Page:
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Amherst, South Hadley parades observe Memorial Day

  • Police walk Monday in the Amherst Memorial Day parade down Pleasant St.<br/><br/>SARAH CROSBY

    Police walk Monday in the Amherst Memorial Day parade down Pleasant St.

    SARAH CROSBY Purchase photo reprints »

  • Amherst Boy Scout Troop 504 Scout Master Russell Kosuda, left, talks with Amherst Boy Scout Troop 500 Scout Master Peter Crowley Monday prior to the start of the Memorial Day parade in Amherst. Kosuda and Crowley walked with their dogs Youkilis and Fletcher in the parade.<br/><br/>SARAH CROSBY

    Amherst Boy Scout Troop 504 Scout Master Russell Kosuda, left, talks with Amherst Boy Scout Troop 500 Scout Master Peter Crowley Monday prior to the start of the Memorial Day parade in Amherst. Kosuda and Crowley walked with their dogs Youkilis and Fletcher in the parade.

    SARAH CROSBY Purchase photo reprints »

  • Police walk Monday in the Amherst Memorial Day parade down Pleasant St.<br/><br/>SARAH CROSBY
  • Amherst Boy Scout Troop 504 Scout Master Russell Kosuda, left, talks with Amherst Boy Scout Troop 500 Scout Master Peter Crowley Monday prior to the start of the Memorial Day parade in Amherst. Kosuda and Crowley walked with their dogs Youkilis and Fletcher in the parade.<br/><br/>SARAH CROSBY

The Memorial Day parade in Amherst kicked off Sunday with a drum roll from the Hopkins Academy marching band as the procession of musicians, Scout troops, veterans and law enforcement began their march from the Town Common.

As the parade made its way up North Pleasant street, the marching band playing “The Stars and Stripes Forever” and the drummers keeping the beat of the march, the show of pride in the annual event was evident as Valley residents rushed to keep up, constantly snapping photos to commemorate the show. Many spectators had family members and friends participating in the march. Others came in honor of loved ones serving in the military.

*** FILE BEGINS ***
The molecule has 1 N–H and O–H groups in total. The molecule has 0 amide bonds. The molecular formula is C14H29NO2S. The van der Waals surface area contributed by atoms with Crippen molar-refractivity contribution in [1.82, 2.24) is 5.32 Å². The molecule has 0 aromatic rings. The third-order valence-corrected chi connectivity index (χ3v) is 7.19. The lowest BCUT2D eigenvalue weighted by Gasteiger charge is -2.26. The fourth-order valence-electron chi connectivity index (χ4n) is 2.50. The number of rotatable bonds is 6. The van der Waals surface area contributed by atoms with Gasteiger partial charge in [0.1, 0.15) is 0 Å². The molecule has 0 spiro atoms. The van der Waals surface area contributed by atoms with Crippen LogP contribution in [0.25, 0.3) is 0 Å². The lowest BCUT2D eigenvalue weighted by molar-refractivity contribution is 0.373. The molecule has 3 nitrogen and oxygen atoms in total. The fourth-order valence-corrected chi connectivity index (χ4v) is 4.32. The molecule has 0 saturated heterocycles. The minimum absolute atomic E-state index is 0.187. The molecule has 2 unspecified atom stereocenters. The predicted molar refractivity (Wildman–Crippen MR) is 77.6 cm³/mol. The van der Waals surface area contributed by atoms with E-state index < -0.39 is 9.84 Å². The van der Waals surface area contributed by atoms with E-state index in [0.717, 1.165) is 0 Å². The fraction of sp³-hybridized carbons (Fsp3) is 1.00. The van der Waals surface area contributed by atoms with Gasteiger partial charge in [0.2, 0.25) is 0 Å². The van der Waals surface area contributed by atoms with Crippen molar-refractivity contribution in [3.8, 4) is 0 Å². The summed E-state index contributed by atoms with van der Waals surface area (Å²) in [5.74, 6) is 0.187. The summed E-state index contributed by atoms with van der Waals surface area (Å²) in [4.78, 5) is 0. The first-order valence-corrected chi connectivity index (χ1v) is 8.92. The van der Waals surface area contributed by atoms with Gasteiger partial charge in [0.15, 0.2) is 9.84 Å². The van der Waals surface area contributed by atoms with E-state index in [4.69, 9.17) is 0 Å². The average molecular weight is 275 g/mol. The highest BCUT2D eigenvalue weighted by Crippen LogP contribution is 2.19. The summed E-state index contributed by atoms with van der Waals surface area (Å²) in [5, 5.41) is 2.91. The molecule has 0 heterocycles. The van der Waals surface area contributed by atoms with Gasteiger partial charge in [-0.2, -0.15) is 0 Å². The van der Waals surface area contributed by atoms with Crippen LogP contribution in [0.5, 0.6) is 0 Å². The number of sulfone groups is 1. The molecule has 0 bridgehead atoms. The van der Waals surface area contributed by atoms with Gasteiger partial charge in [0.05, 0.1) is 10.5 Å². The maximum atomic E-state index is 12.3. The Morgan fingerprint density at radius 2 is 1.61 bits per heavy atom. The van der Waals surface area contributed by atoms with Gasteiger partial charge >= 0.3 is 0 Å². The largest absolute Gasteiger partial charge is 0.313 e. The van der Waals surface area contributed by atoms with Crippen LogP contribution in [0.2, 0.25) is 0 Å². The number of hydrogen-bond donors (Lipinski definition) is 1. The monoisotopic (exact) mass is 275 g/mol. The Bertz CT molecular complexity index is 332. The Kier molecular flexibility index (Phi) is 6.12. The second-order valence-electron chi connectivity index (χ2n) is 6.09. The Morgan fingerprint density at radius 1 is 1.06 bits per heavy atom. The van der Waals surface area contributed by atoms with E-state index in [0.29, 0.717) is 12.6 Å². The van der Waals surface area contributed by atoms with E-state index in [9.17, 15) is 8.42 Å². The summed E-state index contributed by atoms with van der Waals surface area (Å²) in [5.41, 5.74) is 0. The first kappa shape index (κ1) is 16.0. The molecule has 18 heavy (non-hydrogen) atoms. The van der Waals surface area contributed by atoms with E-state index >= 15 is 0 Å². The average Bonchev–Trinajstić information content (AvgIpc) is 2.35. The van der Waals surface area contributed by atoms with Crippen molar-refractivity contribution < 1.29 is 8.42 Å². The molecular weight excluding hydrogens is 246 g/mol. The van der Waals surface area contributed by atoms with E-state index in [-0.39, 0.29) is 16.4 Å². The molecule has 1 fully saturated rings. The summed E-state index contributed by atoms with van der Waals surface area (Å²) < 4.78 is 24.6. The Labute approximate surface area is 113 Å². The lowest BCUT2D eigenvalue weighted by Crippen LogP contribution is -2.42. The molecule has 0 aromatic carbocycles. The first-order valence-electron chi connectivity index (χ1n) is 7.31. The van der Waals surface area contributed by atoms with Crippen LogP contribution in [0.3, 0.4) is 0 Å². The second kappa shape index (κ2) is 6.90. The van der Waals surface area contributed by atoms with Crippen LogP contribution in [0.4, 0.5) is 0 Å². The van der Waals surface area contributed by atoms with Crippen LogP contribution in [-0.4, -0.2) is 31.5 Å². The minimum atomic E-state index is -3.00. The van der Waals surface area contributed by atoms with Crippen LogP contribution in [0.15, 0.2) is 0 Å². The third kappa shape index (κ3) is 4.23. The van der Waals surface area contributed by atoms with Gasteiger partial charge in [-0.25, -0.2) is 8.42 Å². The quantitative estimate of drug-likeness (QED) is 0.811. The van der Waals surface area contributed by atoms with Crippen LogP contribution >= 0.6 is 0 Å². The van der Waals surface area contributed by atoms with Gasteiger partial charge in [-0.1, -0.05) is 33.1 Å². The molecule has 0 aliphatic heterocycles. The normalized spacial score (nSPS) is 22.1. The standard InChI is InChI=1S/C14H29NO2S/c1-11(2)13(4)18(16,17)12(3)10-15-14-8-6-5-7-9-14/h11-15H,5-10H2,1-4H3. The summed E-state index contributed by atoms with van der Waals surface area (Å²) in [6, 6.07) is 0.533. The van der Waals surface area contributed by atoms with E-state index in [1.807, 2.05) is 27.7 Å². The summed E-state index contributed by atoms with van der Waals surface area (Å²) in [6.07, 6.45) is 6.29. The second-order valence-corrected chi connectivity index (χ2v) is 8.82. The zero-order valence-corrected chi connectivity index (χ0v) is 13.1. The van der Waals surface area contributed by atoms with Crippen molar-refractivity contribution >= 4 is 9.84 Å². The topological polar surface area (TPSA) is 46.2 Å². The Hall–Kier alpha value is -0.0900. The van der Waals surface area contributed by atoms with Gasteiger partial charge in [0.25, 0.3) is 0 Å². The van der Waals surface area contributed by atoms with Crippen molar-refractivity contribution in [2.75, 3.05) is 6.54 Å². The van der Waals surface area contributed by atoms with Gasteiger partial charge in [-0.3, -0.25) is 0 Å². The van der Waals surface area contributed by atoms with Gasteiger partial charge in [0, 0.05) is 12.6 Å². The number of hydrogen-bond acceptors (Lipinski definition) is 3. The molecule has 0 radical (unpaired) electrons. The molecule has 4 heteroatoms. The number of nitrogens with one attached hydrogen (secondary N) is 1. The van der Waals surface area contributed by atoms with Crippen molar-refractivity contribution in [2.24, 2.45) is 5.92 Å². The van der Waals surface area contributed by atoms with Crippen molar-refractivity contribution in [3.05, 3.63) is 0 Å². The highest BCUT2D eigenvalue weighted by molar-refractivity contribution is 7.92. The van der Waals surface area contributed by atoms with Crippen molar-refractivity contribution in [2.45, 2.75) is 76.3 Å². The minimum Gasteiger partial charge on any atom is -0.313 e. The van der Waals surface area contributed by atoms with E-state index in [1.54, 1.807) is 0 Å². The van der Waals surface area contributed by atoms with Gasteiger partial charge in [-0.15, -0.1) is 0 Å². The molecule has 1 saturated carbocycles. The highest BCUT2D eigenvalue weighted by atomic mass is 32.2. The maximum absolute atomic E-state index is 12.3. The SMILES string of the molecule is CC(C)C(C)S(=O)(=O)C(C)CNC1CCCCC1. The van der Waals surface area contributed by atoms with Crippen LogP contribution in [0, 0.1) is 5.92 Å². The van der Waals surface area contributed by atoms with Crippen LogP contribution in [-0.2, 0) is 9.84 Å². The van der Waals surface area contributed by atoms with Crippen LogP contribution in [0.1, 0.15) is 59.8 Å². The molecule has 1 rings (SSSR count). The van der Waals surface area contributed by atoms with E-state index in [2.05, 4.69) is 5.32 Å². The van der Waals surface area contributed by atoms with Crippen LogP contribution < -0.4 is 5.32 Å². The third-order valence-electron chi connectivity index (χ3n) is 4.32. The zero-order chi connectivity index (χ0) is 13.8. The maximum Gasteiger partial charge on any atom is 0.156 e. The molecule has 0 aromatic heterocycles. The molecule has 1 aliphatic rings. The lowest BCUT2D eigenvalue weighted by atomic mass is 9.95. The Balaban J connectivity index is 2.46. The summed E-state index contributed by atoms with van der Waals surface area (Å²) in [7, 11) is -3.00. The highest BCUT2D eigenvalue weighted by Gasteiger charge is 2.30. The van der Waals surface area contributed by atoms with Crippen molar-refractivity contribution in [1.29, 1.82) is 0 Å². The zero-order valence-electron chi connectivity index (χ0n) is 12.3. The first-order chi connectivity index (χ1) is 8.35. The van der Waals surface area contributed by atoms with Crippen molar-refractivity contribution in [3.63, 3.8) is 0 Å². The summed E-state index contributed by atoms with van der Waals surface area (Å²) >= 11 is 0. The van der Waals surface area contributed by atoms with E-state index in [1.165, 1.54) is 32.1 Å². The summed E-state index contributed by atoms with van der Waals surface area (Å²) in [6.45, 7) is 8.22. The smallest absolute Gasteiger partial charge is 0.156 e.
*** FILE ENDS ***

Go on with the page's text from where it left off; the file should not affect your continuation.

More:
To the delight of some of the younger paradegoers, the Girl Scouts tossed candy as they marched.

Some residents waved flags to show their support. Joanne Goding, of Hadley, said she brings flags to the parade every year to express her gratitude for the freedoms in this country.

“I have friends from Iran who tell me how much better this country is,” Goding said. “It’s a good reminder not to take it for granted here.”

Goding’s daughter, Jennie Moss, marched in the parade with the Hopkins Academy marching band.

Meg Robertson of Amherst said she is glad the town has a parade for Memorial Day, and that she felt it was especially appropriate for her to watch because her brother, Francis V. McLean, is currently serving in the Navy, mentoring hospital administrators in Kabul.

Having come prepared to keep up with the fast-moving parade, Roberston’s young son, Rutesh Jaswal, wore roller skates.

The commemoration was also particularly meaningful for Bonnie MacCracken of Amherst, whose son Gregory Bascomb, a 1996 graduate of Amherst Regional High School, is serving in the Army.

“I look forward to when the town comes together to see who our veterans are and pay respect to them,” MacCracken said of the event.